Capitalism has trained us to expect the absolute minimum from companies and the mind-bogglingly wealthy people who run them. It’s infuriating and heartbreaking that a reportedly toxic and abusive culture at one of the world’s biggest gaming companies is only being reckoned with years too-late, and only then because of arm-twisting by public opinion, employee protests, and the threat of litigation by the biggest state in the country. And still, Activision Blizzard’s song and dance with investors managed to be even bleaker than I could have imagined.


When Assassin’s Creed publisher Ubisoft faced a similar reckoning over harassment and misconduct last summer (one which persists despite attempts by leadership to brush it aside), an investor asked CEO Yves Guillemot whether he was just oblivious or knew and did nothing. Guillemot rejected both options. While no single question by an investor or anyone else has the capacity to fix the systemic issues plaguing the games industry, the exchange provided a brief moment of catharsis in an otherwise hellish onslaught of secrecy and denials. Nobody was as similarly blunt with Kotick.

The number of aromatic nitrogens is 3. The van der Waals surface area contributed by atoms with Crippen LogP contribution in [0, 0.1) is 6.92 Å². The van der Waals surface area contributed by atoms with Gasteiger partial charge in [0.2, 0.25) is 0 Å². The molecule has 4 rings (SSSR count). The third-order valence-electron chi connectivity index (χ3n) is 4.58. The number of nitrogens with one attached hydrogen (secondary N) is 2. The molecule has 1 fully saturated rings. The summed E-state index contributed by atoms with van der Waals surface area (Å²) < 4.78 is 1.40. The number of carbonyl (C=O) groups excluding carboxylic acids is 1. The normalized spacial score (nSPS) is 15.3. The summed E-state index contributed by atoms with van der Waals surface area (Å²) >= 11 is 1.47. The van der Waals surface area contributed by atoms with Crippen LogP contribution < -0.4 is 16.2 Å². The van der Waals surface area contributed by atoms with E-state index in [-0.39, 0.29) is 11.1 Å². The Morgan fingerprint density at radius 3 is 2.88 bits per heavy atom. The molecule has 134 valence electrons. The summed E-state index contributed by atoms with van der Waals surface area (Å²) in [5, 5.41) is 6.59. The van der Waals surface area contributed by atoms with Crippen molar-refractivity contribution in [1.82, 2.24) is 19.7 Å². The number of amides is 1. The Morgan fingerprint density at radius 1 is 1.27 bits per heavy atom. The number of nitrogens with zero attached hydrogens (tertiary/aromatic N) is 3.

PR spin, propaganda, hypernormalisation—whatever you want to call it, we’re collectively told over and over by people in power that what we witness and experience is bullshit and the bullshit they serve us back is what’s actually true. That’s in part how a company with an increasingly documented history of not treating people right—be it Activision Blizzard or, Inc.—can say with a straight face that it really does care without being immediately laughed out of the room. It’s what we’ve come to expect but that doesn’t make it any less exhausting. And it doesn’t mean anyone else has to play along.